While we're on the subject of oolong it's as good a time as any to mention OolongOz.com. They are, as their Web site points out, "a dedicated group of High Mountain Oolong Tea aficionados living in Australia." Sounds good to me. I could think of worse ways to live your life.

Thursday, February 09, 2006

Food Geeks

Here's another one that falls into the Shameless Self-promotion category. So if you're not interested in me prattling on about myself without even mentioning anything about tea (the nerve), then move along.

Ever get to thinking that there's so many food science books out there nowadays that somebody should write the almost definitive guide to them? I did. And so did the fine folks over at Epicurean Online, who recently published my article, Food Geeks: The Almost Definitive Guide to Pop Food Science Books. Read all about it here.

Tea Or Wine?

Can't decide whether you're up for a cup of tea or a glass of wine? Your problems may be solved. As this brief article notes, the Sri Lanka Tea Research Institute has come up with a beverage that combines the best of both worlds.

If you like your tea with a kick, or your kick with a little tea, for that matter, be sure to check out my previous entries on the subject of tea and alcoholic beverages here, here and here.

Wednesday, February 08, 2006

Tea Review 51 - Assam & Assam

Assam - Mangalain Estate
In Pursuit of Tea

Assam Black
Honest Tea

Over the course of the past several weeks Tea Guy has been taking in a lot of black tea, almost to the exclusion of all others. I'd probably still be on that track except that I've exhausted my supply and wasn't quick enough on my toes to make sure that it was replenished. Oh, woe.

Of all the great black teas out there - and I don't think I've met any I don't like - the one I keep coming back to is Assam. There's just something about it. I can't quite put my finger on it. Must be that remarkable full-bodied flavor.

One of the true standouts in this category is In Pursuit of Tea's single estate Assam from Mangalain Estate. As the package points out, the estate is located by the Towkok River in the foothills of Nagaland, in northeast India, where it covers a total of 105 hectares.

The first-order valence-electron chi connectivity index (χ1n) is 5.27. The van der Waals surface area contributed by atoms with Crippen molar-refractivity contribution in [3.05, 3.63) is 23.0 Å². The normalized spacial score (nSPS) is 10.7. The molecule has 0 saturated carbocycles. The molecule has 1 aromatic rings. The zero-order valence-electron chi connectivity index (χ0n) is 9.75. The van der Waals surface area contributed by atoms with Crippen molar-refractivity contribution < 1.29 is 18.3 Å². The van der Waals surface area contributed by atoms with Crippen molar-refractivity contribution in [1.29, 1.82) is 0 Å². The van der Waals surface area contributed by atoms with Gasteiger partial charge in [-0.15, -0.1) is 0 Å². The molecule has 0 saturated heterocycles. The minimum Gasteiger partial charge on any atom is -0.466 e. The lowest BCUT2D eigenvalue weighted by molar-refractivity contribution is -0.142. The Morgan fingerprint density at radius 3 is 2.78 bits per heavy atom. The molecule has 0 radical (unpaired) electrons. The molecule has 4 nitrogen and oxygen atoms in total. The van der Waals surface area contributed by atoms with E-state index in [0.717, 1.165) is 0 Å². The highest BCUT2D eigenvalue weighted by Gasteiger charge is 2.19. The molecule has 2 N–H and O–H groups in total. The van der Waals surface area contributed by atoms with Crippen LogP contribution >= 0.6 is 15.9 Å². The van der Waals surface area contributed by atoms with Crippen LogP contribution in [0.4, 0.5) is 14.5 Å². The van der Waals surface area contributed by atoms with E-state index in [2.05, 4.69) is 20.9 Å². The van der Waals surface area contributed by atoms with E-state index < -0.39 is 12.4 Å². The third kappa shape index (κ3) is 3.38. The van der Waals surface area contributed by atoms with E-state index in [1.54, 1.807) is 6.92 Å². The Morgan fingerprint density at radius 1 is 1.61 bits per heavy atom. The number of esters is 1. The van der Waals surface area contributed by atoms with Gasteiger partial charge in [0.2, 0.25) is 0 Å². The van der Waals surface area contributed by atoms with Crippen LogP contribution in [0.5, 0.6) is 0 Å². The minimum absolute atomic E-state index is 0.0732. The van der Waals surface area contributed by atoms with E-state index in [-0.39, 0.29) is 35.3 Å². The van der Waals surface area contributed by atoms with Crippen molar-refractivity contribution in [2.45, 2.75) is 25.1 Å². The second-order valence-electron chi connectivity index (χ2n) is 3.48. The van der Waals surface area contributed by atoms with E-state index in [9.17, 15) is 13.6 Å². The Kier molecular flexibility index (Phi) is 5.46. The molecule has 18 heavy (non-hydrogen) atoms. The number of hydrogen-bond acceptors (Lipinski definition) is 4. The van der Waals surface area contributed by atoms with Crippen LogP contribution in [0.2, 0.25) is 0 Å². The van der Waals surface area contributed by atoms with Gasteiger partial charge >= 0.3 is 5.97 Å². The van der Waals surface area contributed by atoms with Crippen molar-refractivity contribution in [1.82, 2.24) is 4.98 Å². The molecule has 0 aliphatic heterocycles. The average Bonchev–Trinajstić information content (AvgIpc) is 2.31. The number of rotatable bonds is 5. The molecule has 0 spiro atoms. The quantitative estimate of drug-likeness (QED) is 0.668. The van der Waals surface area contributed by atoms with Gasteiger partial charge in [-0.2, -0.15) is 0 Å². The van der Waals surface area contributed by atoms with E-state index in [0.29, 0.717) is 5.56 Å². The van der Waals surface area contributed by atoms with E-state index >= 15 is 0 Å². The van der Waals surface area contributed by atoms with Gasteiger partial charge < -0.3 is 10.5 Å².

Which is right interesting stuff to know about but I'd have been just as happy with this one if it had come in a plain brown paper bag. As a matter of fact, I liked it so much that I was out of it almost before I'd cracked open anything else in the In Pursuit of Tea shipment.

Excellent, and highly recommended.

Honest Tea's Assam Black ain't so shabby either, suffering only by comparison to the Mangalain. This one's a bagged variety that uses organic large leaf tea and comes packaged 18 bags to a box. You could do a whole lot worse and the nice part is that you might even be able to track this one down at your local supermarket. I did.

Also recommended.

By the way, Assam tea purveyors like to mention that it works well with milk and sugar and I suppose that for many people it does. But if you're a milk and sugar person, you might want to try some straight up for a change. Who knows? Maybe you'll like it.

Monday, February 06, 2006

Tea And Biscuits, Tea In Biscuits

Sometimes I fail to see the point. Take this article from Reuters about a recent research project in India, for example. It's not a long article, but to summarize very briefly this particular pack of scientists are making biscuits (I think that's cookies, to the rest of us) that contain the essential ingredients of tea.

So, as I said, sometimes I fail to see the point. I guess it would have helped if the article had been a bit more clear about that part. It implies that this will be a health benefit and perhaps a convenience, but maybe it's really just a way for India to unload more tea in a tough market. Of course, if people stop drinking tea and eat it in cookies instead...

Whatever the point of all this may actually be, I don't see myself substituting a cookie for a cup of tea any time soon. Thank you for listening.

Friday, February 03, 2006

Pu-er? Pu erh? Pu-erh? Puerh?

Tea Guy is starting to realize that the topic of Pu erh tea is a rather large one. It's not something that I've really delved into much thus far, though I recently received some Pu erh from Adagio Teas that I'll be reviewing soon. Prior to that I'd tasted Pu erh exactly once in my life - at the Bubble House, in Philadelphia.

For a little more info about Pu erh check out a pair of articles I ran across recently. The first appears to be from a publication put out by the Hong Kong Trade Development Council and the other is from the Toronto Globe and Mail.

Another good resource would be Pu-erh.net, a Web site devoted to the study of, well, you guessed it.

Now, about that spelling...

Thursday, February 02, 2006

A Royal Tea Party & C.S. Lewis Tea

Adelaide's Advertiser (Australia) reports that to mark her eightieth birthday this summer the Queen of England will hold a tea party. One thousand children chosen through a lottery arrangement will each be allowed to bring a young guest and an adult. Also on hand will be Paddington Bear and Harry Potter celebs J.K. Rowling and Daniel Radcliffe. Naked Chef Jamie Oliver will prepare a picnic lunch.

While we're discussing well known fantasy authors who identify themselves by their initials, it's as good a time as any to mention that Tea Treasures is offering a special C.S. Lewis Blend Tea. Irish Breakfast lovers might want to check out this blend of Assam estate teas. Order it here.

Wednesday, February 01, 2006

Snapple's Got It In The Bag

How's that for a snappy and oh so clever headline? Madison Avenue, look out.

Anyway, the Chicago Sun-Times reported recently that Snapple is now making a line of tea bags. So far there's a lemon flavored black, a strawberry white and orange and berry herbal varieties.

Tea Guy went to Snapple's Web site to see if he could find out more but I wasn't able to find any mention of such a product. I'm not sure if that means I'm a dimwit or that the site is not terribly easy to navigate. I think it's a little bit of both.